Klein acknowledges that Republicans failed to implement serious health reforms when they had control of the White House and of Congress during the George W. Bush administration, and the nation paid dearly when Democrats jammed their still-unpopular health law through when they had control of both branches of government in 2010.

He implicitly warns that if Republicans don’t come up with an alternative to ObamaCare, we could be saddled with ObamaCare’s “government takeover of health care” for good.

“During their time in the wilderness [after HillaryCare], smart liberals took lessons from their Clinton era defeat and refined their health care strategy in preparation for their next opening,” he writes. The book makes it clear that now is the time for conservatives to get to work coalescing around a plan.

Overcoming ObamaCare is a solid primer on conservative policy alternatives – a very useful tool especially for the army of conservatives elected to office in November who are intent on repealing, and in some cases replacing, ObamaCare.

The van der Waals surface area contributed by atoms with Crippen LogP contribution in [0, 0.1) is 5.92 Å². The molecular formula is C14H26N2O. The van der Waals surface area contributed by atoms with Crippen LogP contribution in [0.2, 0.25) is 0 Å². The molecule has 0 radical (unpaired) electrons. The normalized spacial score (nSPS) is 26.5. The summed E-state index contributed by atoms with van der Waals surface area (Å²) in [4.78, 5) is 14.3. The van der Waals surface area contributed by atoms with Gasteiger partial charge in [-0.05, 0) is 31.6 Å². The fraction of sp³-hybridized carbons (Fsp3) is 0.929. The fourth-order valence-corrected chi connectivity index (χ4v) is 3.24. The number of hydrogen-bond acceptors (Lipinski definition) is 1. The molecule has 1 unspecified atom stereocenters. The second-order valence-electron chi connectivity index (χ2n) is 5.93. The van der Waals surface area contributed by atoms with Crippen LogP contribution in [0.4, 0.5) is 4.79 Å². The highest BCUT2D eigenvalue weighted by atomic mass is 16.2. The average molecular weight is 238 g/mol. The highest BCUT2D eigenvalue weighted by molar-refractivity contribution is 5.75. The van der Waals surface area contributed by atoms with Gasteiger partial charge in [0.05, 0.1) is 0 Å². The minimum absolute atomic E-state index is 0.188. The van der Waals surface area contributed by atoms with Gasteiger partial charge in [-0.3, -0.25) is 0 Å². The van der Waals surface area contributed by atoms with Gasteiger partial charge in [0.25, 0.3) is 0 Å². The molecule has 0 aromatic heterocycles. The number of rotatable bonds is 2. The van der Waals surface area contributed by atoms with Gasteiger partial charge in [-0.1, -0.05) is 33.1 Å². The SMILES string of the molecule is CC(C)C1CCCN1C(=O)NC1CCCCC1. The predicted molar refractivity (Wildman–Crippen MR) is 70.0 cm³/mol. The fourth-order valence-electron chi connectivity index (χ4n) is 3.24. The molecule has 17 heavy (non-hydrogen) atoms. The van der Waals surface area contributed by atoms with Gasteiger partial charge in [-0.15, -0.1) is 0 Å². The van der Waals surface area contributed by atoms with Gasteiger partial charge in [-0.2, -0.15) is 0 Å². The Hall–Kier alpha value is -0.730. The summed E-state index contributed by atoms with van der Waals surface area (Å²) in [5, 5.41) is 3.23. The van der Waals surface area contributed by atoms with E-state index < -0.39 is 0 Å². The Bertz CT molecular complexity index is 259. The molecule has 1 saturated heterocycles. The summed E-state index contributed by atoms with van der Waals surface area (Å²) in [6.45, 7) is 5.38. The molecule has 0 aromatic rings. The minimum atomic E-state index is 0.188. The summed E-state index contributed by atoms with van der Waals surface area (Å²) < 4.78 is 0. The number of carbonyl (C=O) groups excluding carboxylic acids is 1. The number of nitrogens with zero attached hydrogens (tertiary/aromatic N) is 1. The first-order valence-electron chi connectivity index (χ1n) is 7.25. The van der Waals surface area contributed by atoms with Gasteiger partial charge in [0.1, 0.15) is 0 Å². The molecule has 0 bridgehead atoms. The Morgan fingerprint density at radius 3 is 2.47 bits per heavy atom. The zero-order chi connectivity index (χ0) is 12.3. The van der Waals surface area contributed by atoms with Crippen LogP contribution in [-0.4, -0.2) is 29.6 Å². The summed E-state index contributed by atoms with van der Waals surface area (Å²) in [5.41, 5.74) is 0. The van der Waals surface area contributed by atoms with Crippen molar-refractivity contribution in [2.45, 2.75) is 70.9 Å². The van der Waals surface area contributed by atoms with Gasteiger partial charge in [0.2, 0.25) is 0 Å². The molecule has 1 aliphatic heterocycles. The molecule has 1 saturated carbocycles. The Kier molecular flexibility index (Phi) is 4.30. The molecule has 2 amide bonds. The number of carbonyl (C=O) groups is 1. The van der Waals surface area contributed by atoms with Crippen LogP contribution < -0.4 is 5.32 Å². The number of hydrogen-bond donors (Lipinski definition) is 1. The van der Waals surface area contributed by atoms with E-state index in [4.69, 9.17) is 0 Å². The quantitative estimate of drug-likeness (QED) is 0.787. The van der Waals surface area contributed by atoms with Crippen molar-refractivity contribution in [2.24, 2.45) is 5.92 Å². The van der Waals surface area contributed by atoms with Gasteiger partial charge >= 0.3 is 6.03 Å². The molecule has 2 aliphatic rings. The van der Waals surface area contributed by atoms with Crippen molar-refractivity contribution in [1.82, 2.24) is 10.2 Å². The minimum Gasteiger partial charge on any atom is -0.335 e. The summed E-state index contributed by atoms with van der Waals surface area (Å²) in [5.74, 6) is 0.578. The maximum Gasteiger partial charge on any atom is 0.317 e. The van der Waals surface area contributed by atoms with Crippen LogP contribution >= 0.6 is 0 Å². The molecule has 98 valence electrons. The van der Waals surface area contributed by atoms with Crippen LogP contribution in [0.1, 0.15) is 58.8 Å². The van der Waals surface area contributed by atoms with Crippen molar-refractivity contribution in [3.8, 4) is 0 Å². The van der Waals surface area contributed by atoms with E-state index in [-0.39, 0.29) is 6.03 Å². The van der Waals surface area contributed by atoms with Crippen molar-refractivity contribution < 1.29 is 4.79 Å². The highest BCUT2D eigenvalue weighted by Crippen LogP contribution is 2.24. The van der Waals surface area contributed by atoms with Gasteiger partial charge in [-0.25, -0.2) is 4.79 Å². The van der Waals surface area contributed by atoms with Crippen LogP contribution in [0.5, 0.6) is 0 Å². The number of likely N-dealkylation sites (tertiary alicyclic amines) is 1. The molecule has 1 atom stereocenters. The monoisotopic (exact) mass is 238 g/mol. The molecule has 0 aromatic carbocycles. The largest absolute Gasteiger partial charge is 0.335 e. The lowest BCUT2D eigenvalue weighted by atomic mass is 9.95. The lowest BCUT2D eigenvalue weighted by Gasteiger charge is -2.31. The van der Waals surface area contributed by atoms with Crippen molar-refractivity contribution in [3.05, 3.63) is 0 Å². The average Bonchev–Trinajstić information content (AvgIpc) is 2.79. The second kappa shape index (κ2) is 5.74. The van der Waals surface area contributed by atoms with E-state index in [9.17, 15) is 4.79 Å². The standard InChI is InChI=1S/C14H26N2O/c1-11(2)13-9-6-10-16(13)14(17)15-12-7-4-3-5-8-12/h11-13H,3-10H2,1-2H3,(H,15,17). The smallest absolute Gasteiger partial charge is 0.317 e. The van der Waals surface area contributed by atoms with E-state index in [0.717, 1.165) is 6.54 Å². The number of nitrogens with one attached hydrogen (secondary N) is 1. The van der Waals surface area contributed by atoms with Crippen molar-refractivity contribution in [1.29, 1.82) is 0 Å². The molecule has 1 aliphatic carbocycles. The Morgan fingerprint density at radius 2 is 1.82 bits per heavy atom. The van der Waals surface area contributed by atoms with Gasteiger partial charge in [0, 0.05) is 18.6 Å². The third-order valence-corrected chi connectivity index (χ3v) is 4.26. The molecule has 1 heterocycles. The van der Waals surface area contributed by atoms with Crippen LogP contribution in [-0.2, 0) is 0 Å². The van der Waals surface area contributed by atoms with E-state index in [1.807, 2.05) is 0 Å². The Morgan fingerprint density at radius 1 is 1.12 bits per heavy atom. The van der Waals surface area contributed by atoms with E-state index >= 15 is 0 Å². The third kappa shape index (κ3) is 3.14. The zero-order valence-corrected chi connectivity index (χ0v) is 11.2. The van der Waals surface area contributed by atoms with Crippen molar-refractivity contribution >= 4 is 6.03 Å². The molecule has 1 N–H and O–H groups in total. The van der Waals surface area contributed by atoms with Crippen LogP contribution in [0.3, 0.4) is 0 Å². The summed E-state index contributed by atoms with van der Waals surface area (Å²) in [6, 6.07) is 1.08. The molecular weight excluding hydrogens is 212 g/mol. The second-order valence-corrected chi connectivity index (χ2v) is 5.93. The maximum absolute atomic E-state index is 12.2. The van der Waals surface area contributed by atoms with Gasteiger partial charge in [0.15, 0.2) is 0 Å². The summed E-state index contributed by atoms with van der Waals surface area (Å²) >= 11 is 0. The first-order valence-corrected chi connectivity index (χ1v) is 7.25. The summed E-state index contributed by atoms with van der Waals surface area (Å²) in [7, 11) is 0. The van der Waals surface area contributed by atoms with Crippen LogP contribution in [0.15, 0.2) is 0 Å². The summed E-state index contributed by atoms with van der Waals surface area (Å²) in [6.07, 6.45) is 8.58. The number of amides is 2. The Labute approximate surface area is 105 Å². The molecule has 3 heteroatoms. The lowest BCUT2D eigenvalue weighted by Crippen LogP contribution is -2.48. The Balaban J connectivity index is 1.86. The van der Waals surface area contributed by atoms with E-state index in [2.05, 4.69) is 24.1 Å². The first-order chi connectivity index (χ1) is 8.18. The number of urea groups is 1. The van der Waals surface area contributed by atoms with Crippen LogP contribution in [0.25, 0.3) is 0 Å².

Klein is a good student of conservative health policy, acknowledging “there’s one prominent area in which the U.S. does not have anything approaching a functioning consumer market, and where instead, the consumer is completely left in the dark, given few choices, elbowed out of the decision-making process by large bureaucracies, and given very little incentive to seek out the best deal. Unfortunately, this area accounts for $2.9 trillion in spending, representing more than one-sixth of the U.S. economy. I am, of course, referring to health care.”

As a former journalist, I am biased toward his clear, straightforward approach and his birds-eye reporting of the policy debate as it has unfolded in the political and policy realms.

Klein compares and contrasts the various reform plans and explains the three schools of thought and the philosophies driving them:

Reform. The margins aren’t always as clear as the categories would imply, but he places me in the reform school, saying I favor “a step-by-step approach to undoing ObamaCare.”